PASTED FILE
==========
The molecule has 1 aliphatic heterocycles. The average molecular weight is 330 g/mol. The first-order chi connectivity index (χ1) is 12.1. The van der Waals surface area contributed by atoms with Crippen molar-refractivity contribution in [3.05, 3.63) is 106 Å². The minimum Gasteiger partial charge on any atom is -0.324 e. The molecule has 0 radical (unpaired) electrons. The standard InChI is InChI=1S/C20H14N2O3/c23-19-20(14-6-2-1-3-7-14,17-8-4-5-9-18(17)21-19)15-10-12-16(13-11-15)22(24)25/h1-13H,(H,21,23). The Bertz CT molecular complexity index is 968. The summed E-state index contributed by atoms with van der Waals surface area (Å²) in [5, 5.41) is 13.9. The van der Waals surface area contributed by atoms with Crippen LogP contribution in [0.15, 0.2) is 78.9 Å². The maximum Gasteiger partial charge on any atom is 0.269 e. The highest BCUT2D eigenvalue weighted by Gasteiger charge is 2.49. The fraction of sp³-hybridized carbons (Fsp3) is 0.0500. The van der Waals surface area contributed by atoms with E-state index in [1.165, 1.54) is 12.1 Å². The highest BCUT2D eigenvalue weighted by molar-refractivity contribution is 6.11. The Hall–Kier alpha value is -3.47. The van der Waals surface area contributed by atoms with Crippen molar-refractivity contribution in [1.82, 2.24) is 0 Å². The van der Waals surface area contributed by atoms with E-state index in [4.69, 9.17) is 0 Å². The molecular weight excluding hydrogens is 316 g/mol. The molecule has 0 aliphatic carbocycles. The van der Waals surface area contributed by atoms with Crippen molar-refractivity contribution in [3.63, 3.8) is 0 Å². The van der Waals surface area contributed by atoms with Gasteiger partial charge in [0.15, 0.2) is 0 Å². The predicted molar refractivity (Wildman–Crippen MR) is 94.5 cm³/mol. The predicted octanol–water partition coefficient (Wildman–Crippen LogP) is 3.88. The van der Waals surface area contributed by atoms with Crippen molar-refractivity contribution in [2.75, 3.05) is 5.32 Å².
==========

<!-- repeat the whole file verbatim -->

The molecule has 1 aliphatic heterocycles. The average molecular weight is 330 g/mol. The first-order chi connectivity index (χ1) is 12.1. The van der Waals surface area contributed by atoms with Crippen molar-refractivity contribution in [3.05, 3.63) is 106 Å². The minimum Gasteiger partial charge on any atom is -0.324 e. The molecule has 0 radical (unpaired) electrons. The standard InChI is InChI=1S/C20H14N2O3/c23-19-20(14-6-2-1-3-7-14,17-8-4-5-9-18(17)21-19)15-10-12-16(13-11-15)22(24)25/h1-13H,(H,21,23). The Bertz CT molecular complexity index is 968. The summed E-state index contributed by atoms with van der Waals surface area (Å²) in [5, 5.41) is 13.9. The van der Waals surface area contributed by atoms with Crippen LogP contribution in [0.15, 0.2) is 78.9 Å². The maximum Gasteiger partial charge on any atom is 0.269 e. The highest BCUT2D eigenvalue weighted by Gasteiger charge is 2.49. The fraction of sp³-hybridized carbons (Fsp3) is 0.0500. The van der Waals surface area contributed by atoms with E-state index in [1.165, 1.54) is 12.1 Å². The highest BCUT2D eigenvalue weighted by molar-refractivity contribution is 6.11. The Hall–Kier alpha value is -3.47. The van der Waals surface area contributed by atoms with Crippen molar-refractivity contribution in [1.82, 2.24) is 0 Å². The van der Waals surface area contributed by atoms with E-state index in [4.69, 9.17) is 0 Å². The molecular weight excluding hydrogens is 316 g/mol. The molecule has 0 aliphatic carbocycles. The van der Waals surface area contributed by atoms with Crippen molar-refractivity contribution in [3.63, 3.8) is 0 Å². The van der Waals surface area contributed by atoms with Gasteiger partial charge in [0.15, 0.2) is 0 Å². The predicted molar refractivity (Wildman–Crippen MR) is 94.5 cm³/mol. The predicted octanol–water partition coefficient (Wildman–Crippen LogP) is 3.88. The van der Waals surface area contributed by atoms with Crippen molar-refractivity contribution in [2.75, 3.05) is 5.32 Å².